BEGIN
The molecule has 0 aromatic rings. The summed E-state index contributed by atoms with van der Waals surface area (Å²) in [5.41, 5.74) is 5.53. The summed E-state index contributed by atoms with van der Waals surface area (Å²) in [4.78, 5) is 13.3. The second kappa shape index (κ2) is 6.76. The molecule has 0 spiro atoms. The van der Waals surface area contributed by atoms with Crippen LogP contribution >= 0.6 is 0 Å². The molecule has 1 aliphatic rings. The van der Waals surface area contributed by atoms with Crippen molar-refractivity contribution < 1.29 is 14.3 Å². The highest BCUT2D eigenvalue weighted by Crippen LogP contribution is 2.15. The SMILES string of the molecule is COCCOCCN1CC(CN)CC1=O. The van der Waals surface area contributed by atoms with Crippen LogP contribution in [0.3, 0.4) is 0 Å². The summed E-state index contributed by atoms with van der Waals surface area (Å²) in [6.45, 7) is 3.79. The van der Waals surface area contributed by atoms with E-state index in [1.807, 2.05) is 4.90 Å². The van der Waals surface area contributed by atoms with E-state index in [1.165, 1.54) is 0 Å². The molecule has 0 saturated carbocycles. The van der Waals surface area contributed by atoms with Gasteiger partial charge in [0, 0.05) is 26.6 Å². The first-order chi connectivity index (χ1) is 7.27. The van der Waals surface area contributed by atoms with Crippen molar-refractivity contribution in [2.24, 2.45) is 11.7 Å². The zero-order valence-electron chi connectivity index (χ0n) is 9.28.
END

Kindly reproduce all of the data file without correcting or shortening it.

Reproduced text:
The molecule has 0 aromatic rings. The summed E-state index contributed by atoms with van der Waals surface area (Å²) in [5.41, 5.74) is 5.53. The summed E-state index contributed by atoms with van der Waals surface area (Å²) in [4.78, 5) is 13.3. The second kappa shape index (κ2) is 6.76. The molecule has 0 spiro atoms. The van der Waals surface area contributed by atoms with Crippen LogP contribution >= 0.6 is 0 Å². The molecule has 1 aliphatic rings. The van der Waals surface area contributed by atoms with Crippen molar-refractivity contribution < 1.29 is 14.3 Å². The highest BCUT2D eigenvalue weighted by Crippen LogP contribution is 2.15. The SMILES string of the molecule is COCCOCCN1CC(CN)CC1=O. The van der Waals surface area contributed by atoms with Crippen LogP contribution in [0.3, 0.4) is 0 Å². The summed E-state index contributed by atoms with van der Waals surface area (Å²) in [6.45, 7) is 3.79. The van der Waals surface area contributed by atoms with E-state index in [1.807, 2.05) is 4.90 Å². The van der Waals surface area contributed by atoms with E-state index in [1.165, 1.54) is 0 Å². The molecule has 0 saturated carbocycles. The van der Waals surface area contributed by atoms with Gasteiger partial charge in [0, 0.05) is 26.6 Å². The first-order chi connectivity index (χ1) is 7.27. The van der Waals surface area contributed by atoms with Crippen molar-refractivity contribution in [2.24, 2.45) is 11.7 Å². The zero-order valence-electron chi connectivity index (χ0n) is 9.28.